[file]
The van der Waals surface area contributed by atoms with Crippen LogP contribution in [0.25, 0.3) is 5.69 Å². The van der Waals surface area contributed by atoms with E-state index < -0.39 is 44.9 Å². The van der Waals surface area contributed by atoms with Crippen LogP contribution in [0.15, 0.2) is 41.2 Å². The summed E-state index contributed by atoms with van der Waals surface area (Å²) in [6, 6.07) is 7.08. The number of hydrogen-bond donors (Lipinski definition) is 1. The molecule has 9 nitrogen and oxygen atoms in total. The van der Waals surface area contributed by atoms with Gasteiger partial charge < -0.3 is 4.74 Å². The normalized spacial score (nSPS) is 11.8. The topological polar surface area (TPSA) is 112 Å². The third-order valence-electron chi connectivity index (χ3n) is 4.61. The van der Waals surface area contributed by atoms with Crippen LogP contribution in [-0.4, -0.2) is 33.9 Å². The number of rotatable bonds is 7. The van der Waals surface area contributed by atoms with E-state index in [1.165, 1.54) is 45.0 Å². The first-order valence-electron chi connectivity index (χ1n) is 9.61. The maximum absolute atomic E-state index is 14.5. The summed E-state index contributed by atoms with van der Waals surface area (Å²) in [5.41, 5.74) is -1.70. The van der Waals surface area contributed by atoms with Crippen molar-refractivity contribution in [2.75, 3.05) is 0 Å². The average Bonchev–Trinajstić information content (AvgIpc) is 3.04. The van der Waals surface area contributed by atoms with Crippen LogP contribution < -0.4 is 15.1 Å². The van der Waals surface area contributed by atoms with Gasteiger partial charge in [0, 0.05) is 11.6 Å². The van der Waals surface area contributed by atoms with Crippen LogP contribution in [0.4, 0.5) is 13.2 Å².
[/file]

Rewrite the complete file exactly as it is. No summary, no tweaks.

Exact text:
The van der Waals surface area contributed by atoms with Crippen LogP contribution in [0.25, 0.3) is 5.69 Å². The van der Waals surface area contributed by atoms with E-state index < -0.39 is 44.9 Å². The van der Waals surface area contributed by atoms with Crippen LogP contribution in [0.15, 0.2) is 41.2 Å². The summed E-state index contributed by atoms with van der Waals surface area (Å²) in [6, 6.07) is 7.08. The number of hydrogen-bond donors (Lipinski definition) is 1. The molecule has 9 nitrogen and oxygen atoms in total. The van der Waals surface area contributed by atoms with Gasteiger partial charge < -0.3 is 4.74 Å². The normalized spacial score (nSPS) is 11.8. The topological polar surface area (TPSA) is 112 Å². The third-order valence-electron chi connectivity index (χ3n) is 4.61. The van der Waals surface area contributed by atoms with Crippen LogP contribution in [-0.4, -0.2) is 33.9 Å². The number of rotatable bonds is 7. The van der Waals surface area contributed by atoms with E-state index in [1.165, 1.54) is 45.0 Å². The first-order valence-electron chi connectivity index (χ1n) is 9.61. The maximum absolute atomic E-state index is 14.5. The summed E-state index contributed by atoms with van der Waals surface area (Å²) in [5.41, 5.74) is -1.70. The van der Waals surface area contributed by atoms with Crippen molar-refractivity contribution in [2.75, 3.05) is 0 Å². The average Bonchev–Trinajstić information content (AvgIpc) is 3.04. The van der Waals surface area contributed by atoms with Crippen LogP contribution < -0.4 is 15.1 Å². The van der Waals surface area contributed by atoms with Gasteiger partial charge in [0, 0.05) is 11.6 Å². The van der Waals surface area contributed by atoms with Crippen LogP contribution in [0.4, 0.5) is 13.2 Å².